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If you have even the slightest level of arachnophobia -- fear of spiders -- then happening upon a cluster of the eight-legged critters can be downright unnerving. Spider clusters, the collective term for a group of spiders sharing a habitat, are not so much uncommon as they are generally unnoticed in their short time as a group. Different kinds of spider clusters occur naturally in the world.
Spiders lay their eggs in many different areas, depending on species and environmental factors. Some spiders keep their egg sacs in their webs, others tuck them neatly under leaves. Others, such as wolf spiders, carry their egg sacs with them until the babies hatch.When spiderlings hatch, all of them in a single egg case do so essentially at once. The young spiderlings often form tight clusters after hatching, where they remain protected in numbers while they feed on their egg yolks. Spiderlings will remain in these tight-knit clusters until they're mature enough for disbursement. In the home, you may notice clusters of hatchlings in corners where webs are. Newly hatched spiders can be remarkably small and, when clustered together, look as you might expect: a small ball or cluster of tiny, wriggling spiders.
Many spiders disperse by a method known as ballooning. As the term implies, these little spiders are carried by the wind, much like balloons. To balloon, they raise their rears into the air and release a long strand of silk. Even a slight breeze will catch the strand and carry the lightweight spiderlings hundreds or thousands of feet away -- sometimes miles. Because many spiderlings stay close together until ballooning, and because many groups of spiderlings may be maturing in a small area at the same time, you might see clusters of these tiny travelers all trying to catch the wind in close proximity to each other. Ballooning is often accomplished from a high point: The tips of tall grass or plants and fence posts are common ballooning points. On rare occasion, you might stumble onto a cluster of spiders trailed by long strands of silk. If enough spiderlings all try to balloon at the same time and the wind fails, they'll leave behind so many strands that they appear to be gossamer sheet of silk hanging from their aborted take-off point.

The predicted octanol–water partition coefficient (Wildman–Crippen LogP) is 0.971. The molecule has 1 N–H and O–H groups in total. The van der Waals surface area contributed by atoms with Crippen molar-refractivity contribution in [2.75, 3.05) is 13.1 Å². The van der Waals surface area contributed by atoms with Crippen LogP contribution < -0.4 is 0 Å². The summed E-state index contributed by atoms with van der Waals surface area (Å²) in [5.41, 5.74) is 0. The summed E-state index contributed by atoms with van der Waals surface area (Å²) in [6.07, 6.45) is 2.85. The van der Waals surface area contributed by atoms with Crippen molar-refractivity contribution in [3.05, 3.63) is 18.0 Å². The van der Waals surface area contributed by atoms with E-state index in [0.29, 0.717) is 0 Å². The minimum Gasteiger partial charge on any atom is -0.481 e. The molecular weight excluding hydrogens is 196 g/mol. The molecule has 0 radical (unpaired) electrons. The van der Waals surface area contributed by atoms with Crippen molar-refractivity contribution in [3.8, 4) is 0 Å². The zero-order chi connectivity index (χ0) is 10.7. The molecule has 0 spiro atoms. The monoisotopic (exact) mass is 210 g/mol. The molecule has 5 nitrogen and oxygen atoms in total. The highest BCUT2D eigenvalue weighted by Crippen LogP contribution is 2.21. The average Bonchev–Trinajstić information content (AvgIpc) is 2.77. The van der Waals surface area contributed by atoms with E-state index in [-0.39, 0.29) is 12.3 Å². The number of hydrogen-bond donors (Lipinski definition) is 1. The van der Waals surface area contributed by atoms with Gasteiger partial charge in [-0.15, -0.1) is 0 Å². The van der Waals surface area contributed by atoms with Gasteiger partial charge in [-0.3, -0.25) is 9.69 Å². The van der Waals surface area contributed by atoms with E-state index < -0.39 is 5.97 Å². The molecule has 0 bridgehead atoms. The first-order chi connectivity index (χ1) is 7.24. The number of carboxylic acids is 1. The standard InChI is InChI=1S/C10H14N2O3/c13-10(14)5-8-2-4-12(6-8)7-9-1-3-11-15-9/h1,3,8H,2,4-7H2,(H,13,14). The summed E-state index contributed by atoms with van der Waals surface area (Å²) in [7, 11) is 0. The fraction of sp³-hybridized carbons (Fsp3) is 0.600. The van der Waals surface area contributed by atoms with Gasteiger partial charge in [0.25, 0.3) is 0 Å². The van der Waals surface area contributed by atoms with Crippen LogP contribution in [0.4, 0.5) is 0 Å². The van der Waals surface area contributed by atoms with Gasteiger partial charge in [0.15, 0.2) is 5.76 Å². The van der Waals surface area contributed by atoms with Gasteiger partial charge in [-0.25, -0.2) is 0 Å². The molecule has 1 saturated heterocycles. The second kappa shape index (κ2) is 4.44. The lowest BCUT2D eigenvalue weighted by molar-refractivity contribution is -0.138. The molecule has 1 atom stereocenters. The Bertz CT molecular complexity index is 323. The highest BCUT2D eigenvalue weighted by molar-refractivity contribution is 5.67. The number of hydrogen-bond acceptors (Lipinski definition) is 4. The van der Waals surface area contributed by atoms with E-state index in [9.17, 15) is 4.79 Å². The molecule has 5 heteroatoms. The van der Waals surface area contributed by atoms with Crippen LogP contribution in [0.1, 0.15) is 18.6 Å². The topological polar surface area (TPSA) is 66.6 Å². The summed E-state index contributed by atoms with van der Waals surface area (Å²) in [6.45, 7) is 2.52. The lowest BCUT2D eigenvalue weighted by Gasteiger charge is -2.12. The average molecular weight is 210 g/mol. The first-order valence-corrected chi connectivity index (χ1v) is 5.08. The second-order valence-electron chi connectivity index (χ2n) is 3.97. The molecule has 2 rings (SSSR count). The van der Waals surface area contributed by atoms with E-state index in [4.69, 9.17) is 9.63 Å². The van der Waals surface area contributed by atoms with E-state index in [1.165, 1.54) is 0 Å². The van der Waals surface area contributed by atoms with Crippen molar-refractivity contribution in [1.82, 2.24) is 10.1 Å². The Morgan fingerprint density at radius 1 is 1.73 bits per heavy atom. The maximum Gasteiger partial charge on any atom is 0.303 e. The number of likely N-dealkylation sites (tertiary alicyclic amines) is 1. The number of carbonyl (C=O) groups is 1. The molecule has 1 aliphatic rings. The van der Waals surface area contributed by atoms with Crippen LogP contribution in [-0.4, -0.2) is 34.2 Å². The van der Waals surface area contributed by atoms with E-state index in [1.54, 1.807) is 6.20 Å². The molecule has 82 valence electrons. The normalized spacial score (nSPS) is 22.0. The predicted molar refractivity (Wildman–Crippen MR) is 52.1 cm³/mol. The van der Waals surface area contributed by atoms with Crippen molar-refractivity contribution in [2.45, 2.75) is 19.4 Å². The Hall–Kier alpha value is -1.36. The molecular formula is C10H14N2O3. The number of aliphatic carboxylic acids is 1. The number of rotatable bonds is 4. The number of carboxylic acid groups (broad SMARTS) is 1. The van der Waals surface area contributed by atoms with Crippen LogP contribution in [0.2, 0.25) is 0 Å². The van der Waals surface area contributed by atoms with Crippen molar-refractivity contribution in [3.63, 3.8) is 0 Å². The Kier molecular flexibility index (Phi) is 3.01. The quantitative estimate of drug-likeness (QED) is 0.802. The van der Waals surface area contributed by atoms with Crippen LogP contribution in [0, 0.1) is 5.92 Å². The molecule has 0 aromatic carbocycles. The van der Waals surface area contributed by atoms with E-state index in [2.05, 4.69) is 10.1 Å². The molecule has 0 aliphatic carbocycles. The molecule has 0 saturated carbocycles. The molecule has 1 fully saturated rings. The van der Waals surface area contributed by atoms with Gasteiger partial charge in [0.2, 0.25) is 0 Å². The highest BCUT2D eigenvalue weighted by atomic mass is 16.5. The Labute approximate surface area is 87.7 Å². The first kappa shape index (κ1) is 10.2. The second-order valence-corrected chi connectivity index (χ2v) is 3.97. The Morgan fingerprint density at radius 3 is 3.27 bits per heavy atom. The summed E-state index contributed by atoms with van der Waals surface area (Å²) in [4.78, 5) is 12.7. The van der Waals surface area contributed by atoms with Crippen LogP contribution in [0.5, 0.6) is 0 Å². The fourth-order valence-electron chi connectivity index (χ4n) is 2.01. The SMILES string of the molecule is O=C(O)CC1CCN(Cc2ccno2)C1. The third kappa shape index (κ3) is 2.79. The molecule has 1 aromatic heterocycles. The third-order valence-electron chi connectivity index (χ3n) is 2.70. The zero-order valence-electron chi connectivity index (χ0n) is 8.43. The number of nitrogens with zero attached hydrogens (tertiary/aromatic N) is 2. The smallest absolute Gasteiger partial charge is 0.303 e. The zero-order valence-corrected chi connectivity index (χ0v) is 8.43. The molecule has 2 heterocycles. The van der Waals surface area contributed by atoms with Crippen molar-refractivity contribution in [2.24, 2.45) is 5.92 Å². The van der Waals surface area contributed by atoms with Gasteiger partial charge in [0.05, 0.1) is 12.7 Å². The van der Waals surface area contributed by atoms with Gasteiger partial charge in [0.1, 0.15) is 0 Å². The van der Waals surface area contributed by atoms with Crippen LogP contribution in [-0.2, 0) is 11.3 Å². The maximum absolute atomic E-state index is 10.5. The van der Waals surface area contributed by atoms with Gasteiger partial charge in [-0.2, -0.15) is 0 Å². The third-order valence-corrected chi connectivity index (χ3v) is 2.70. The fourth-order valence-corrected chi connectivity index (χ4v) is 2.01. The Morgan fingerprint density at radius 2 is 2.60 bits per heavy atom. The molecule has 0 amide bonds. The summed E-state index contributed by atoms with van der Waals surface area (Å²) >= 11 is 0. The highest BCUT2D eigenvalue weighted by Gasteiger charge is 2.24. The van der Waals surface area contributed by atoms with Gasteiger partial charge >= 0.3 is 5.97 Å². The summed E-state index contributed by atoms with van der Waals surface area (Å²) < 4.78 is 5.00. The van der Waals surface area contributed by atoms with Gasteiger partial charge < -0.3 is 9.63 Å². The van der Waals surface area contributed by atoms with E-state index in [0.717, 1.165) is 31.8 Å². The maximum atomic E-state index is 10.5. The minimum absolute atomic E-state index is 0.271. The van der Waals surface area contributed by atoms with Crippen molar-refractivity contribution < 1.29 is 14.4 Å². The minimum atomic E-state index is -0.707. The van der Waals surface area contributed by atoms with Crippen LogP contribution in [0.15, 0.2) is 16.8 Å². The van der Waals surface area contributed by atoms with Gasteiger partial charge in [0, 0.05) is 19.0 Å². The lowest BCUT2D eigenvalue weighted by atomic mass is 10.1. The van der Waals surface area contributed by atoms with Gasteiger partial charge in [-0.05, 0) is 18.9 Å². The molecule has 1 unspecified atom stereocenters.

Few species of spiders are considered social, but some species live in large family groups. The large clusters of spiders lay out large sheet webs to produce their silken nest. In many cases, these social spiders have a variety of ages present; the youngest spiders tend to be larger in these types of family groups because they benefit from the additional food shared by their older siblings. Some social spiders, including Theridion nigroannulatum, hunt together in packlike structures. No true social spider species live in the United States; they live in warmer climates such as South America. On occasion in the United States, however, you may be likely to come across a loose cluster of American house spiders. These spiders are responsible for cobwebs in corners; often more than a few specimens will build their webs closely together or overlapping.
Although harvestmen, commonly called daddy longlegs, aren't truly spiders, many people mistakenly refer to these commonly encountered arachnids as such. Daddy longlegs cluster in the autumn in groups that can be quite large. Groups of a few to dozens of harvestmen tangle their long legs together. These groups may congregate on the sides of buildings or on tree trunks -- pretty much any fixture -- and are quite noticeable.
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